>Well, and a day or so…. I was born.
Dang, I almost feel old.
I’m at the OLD end of college aged, and still don’t know what I want to do!
Well, not exactly true, I know EXACTLY what I want to do: Love, be loved, protect those I love.
The details just ain’t there yet.
I get out of the Navy this time next year, God willing. I have many hopes, but I’m really not sure what I’ll do. I’d like to go to school, but I’m not sure what for– I need to get at least a BS or BA. I’ve wanted to do that ever since I was a little girl and came home in tears because the teacher told me that I was a liar and my grandmothers couldn’t have had college education. My father’s mother is the daughter of Scottish immigrants, home schooled, who went to college at 16 or so and was a newspaper reporter up to a few years ago. My mother’s mother is from Kansas, moved to Oregon and married a Kansas-born Lumberjack, had some college and became a court stenographer. Both of them knew shorthand, an undertaking that boggles my mind.
My mom went to college because her mother wanted at least one of the kids to, and because she promised God she would if only her brother wasn’t dead. (Vietnam)
She worked like a dog to pay for it, and got a BS in– I think– Animal Husbandry, with a minor in teaching.
Dad’s dad was a banker, although I don’t know anything about his college (Grampa Gail died when I was about three, but I can still see him plain as day….) and dad got an AA from the Army because of Vietnam.
I remember seeing that dad didn’t “need” the college he got, and that mom didn’t use her college much– unless she was substitute teaching, which to my mind wasn’t very often– but that knowing stuff was Important. It was good for you. And the things they knew, and the way they could think….
My mother must take the blame for starting my most annoying habit (well, that and chewing my nails): arguing with the TV, radio and written word if they employ faulty reasoning. I just can’t stand it when someone who should know better says something that is obviously false, such as “a fetus isn’t a human!” Wrong, wrong, scientifically wrong: they MEAN they don’t think it’s a person. Human is a biological term. Or, less likely to get hackles up, when folks say that “science proves–” (insert recent study here). Science really doesn’t prove very much at all, because that’s not the point: science is supposed to try to figure out what happens and why, and make rules to figure out what will happen next, not to say “thus and such is true forever more.” If you read a paper by a scientist, they double-hedge so much that you feel like getting shrub clippers out to use on them. “If, in a select situation, the above mentioned conditions are in existence, and the before stated exceptions are not, there is a high possibility that the therorized(sp) situation could possibly come in to being.” There’s just so MUCH going on in almost anything that’s interesting to science– even with gravity, outside of lab conditions, you’d have to say something like “dropping objects that exceed the ratio of X weight to Y surface area in a location with minimal wind will fall from point A directly down to point B at a constant speed.” (That’s all you can prove without a vacuum– imagine trying to prove that everything falls at the same speed with a bowling ball and a feather, in the middle of a windstorm.) Basically, just because something is *true* doesn’t mean that a given study will prove it. And just because a study seems to prove something doesn’t mean that it’s true. (feather and bowling ball.)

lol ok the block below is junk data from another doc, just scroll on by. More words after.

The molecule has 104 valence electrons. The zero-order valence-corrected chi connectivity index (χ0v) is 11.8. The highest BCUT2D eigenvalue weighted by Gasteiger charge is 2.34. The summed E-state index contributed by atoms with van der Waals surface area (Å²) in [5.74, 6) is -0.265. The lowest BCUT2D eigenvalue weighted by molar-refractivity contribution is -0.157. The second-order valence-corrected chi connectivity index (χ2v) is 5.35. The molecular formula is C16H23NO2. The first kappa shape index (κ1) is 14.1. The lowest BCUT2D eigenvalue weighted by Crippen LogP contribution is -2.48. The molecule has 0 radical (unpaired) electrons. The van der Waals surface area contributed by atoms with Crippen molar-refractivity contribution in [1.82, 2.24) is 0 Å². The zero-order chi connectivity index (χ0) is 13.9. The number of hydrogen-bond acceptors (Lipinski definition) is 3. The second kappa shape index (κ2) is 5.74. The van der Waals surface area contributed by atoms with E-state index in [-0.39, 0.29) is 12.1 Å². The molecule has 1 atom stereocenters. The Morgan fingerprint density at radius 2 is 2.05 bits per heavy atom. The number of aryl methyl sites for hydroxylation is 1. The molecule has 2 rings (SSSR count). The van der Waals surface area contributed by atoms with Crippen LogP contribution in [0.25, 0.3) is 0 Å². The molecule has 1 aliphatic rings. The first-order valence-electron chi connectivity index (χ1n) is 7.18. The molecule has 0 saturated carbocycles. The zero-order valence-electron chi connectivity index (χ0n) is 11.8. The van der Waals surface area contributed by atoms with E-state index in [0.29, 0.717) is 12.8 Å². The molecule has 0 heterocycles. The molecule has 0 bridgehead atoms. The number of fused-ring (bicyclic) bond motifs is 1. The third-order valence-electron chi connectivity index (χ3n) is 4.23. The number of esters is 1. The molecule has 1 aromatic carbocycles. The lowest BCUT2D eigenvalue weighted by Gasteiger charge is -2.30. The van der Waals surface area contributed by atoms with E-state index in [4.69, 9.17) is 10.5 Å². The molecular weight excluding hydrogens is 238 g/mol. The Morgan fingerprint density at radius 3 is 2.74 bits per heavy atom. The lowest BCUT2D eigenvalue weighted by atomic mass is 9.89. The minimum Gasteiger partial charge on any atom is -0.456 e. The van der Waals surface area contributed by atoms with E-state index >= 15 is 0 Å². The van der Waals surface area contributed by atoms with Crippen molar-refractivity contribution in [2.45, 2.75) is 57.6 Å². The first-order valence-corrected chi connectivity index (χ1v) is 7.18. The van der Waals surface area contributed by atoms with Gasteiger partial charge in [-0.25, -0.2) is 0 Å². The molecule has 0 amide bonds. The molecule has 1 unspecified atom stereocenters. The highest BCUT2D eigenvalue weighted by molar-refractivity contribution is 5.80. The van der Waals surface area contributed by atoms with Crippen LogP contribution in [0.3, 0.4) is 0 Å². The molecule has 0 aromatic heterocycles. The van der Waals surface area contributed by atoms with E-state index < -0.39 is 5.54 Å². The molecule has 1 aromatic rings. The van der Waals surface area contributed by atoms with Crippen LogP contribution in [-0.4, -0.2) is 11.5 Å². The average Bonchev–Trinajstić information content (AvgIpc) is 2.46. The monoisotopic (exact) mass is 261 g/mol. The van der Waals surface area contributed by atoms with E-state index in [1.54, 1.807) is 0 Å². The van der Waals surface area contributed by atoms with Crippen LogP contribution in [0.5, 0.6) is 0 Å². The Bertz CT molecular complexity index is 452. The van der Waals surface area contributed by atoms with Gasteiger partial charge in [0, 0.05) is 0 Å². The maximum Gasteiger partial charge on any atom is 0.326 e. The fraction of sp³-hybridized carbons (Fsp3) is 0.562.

Hm. That’s a rather lot of rambling, even for me. Star off with “Hey, I’m 23!” go into family history and end up with “Science is a tool to use carefully, and read the instruction manual, please.”
Ah, well, to keep with the random theme: I’ve got a picture gallery! http://sailorette.smugmug.com/